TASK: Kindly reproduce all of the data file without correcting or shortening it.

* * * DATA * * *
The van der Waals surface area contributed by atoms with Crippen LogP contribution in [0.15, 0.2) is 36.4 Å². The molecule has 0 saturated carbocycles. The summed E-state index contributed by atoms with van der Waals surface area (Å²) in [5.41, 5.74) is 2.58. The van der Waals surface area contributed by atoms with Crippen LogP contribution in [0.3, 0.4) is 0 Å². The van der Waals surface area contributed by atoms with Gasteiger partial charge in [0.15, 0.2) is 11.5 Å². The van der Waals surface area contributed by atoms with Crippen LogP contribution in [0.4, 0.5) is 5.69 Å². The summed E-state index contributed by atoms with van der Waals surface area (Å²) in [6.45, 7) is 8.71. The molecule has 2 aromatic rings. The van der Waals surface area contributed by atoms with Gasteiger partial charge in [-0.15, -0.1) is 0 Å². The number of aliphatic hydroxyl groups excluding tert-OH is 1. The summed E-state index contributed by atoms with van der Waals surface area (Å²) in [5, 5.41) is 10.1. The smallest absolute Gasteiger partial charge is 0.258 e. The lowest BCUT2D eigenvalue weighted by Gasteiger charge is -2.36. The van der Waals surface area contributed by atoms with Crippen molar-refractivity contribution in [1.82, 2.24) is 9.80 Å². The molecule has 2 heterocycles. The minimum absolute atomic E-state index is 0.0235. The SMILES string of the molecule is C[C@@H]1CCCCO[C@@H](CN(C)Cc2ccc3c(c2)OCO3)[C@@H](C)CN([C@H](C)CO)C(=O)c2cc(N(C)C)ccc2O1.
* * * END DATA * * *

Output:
The van der Waals surface area contributed by atoms with Crippen LogP contribution in [0.15, 0.2) is 36.4 Å². The molecule has 0 saturated carbocycles. The summed E-state index contributed by atoms with van der Waals surface area (Å²) in [5.41, 5.74) is 2.58. The van der Waals surface area contributed by atoms with Crippen LogP contribution in [0.3, 0.4) is 0 Å². The van der Waals surface area contributed by atoms with Gasteiger partial charge in [0.15, 0.2) is 11.5 Å². The van der Waals surface area contributed by atoms with Crippen LogP contribution in [0.4, 0.5) is 5.69 Å². The summed E-state index contributed by atoms with van der Waals surface area (Å²) in [6.45, 7) is 8.71. The molecule has 2 aromatic rings. The van der Waals surface area contributed by atoms with Gasteiger partial charge in [-0.15, -0.1) is 0 Å². The number of aliphatic hydroxyl groups excluding tert-OH is 1. The summed E-state index contributed by atoms with van der Waals surface area (Å²) in [5, 5.41) is 10.1. The smallest absolute Gasteiger partial charge is 0.258 e. The lowest BCUT2D eigenvalue weighted by Gasteiger charge is -2.36. The van der Waals surface area contributed by atoms with Crippen molar-refractivity contribution in [1.82, 2.24) is 9.80 Å². The molecule has 2 heterocycles. The minimum absolute atomic E-state index is 0.0235. The SMILES string of the molecule is C[C@@H]1CCCCO[C@@H](CN(C)Cc2ccc3c(c2)OCO3)[C@@H](C)CN([C@H](C)CO)C(=O)c2cc(N(C)C)ccc2O1.